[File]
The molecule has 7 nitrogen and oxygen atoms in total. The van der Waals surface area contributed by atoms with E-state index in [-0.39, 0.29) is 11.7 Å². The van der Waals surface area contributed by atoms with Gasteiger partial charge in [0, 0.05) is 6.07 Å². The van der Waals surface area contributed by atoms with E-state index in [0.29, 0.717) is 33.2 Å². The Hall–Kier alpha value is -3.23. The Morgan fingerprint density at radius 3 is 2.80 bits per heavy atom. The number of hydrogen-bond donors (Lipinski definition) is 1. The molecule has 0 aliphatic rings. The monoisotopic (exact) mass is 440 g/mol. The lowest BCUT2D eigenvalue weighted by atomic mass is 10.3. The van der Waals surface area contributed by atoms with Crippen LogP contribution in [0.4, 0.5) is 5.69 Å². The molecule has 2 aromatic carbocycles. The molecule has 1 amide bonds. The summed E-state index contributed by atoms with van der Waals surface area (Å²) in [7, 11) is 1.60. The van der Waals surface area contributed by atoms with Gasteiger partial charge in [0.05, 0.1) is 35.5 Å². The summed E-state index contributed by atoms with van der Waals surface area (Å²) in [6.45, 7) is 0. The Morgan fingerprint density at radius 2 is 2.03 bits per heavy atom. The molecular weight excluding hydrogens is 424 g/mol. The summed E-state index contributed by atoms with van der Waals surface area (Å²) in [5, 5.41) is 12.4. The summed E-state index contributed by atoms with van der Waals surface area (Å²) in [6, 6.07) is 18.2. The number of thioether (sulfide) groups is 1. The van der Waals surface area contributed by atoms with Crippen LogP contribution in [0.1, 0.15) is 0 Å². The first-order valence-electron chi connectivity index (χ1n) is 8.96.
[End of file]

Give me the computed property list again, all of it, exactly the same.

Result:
The molecule has 7 nitrogen and oxygen atoms in total. The van der Waals surface area contributed by atoms with E-state index in [-0.39, 0.29) is 11.7 Å². The van der Waals surface area contributed by atoms with Gasteiger partial charge in [0, 0.05) is 6.07 Å². The van der Waals surface area contributed by atoms with E-state index in [0.29, 0.717) is 33.2 Å². The Hall–Kier alpha value is -3.23. The Morgan fingerprint density at radius 3 is 2.80 bits per heavy atom. The number of hydrogen-bond donors (Lipinski definition) is 1. The molecule has 0 aliphatic rings. The monoisotopic (exact) mass is 440 g/mol. The lowest BCUT2D eigenvalue weighted by atomic mass is 10.3. The van der Waals surface area contributed by atoms with Crippen LogP contribution in [0.4, 0.5) is 5.69 Å². The molecule has 2 aromatic carbocycles. The molecule has 1 amide bonds. The summed E-state index contributed by atoms with van der Waals surface area (Å²) in [7, 11) is 1.60. The van der Waals surface area contributed by atoms with Gasteiger partial charge in [0.05, 0.1) is 35.5 Å². The summed E-state index contributed by atoms with van der Waals surface area (Å²) in [6.45, 7) is 0. The Morgan fingerprint density at radius 2 is 2.03 bits per heavy atom. The molecular weight excluding hydrogens is 424 g/mol. The summed E-state index contributed by atoms with van der Waals surface area (Å²) in [5, 5.41) is 12.4. The summed E-state index contributed by atoms with van der Waals surface area (Å²) in [6, 6.07) is 18.2. The number of thioether (sulfide) groups is 1. The van der Waals surface area contributed by atoms with Crippen LogP contribution in [0.1, 0.15) is 0 Å². The first-order valence-electron chi connectivity index (χ1n) is 8.96.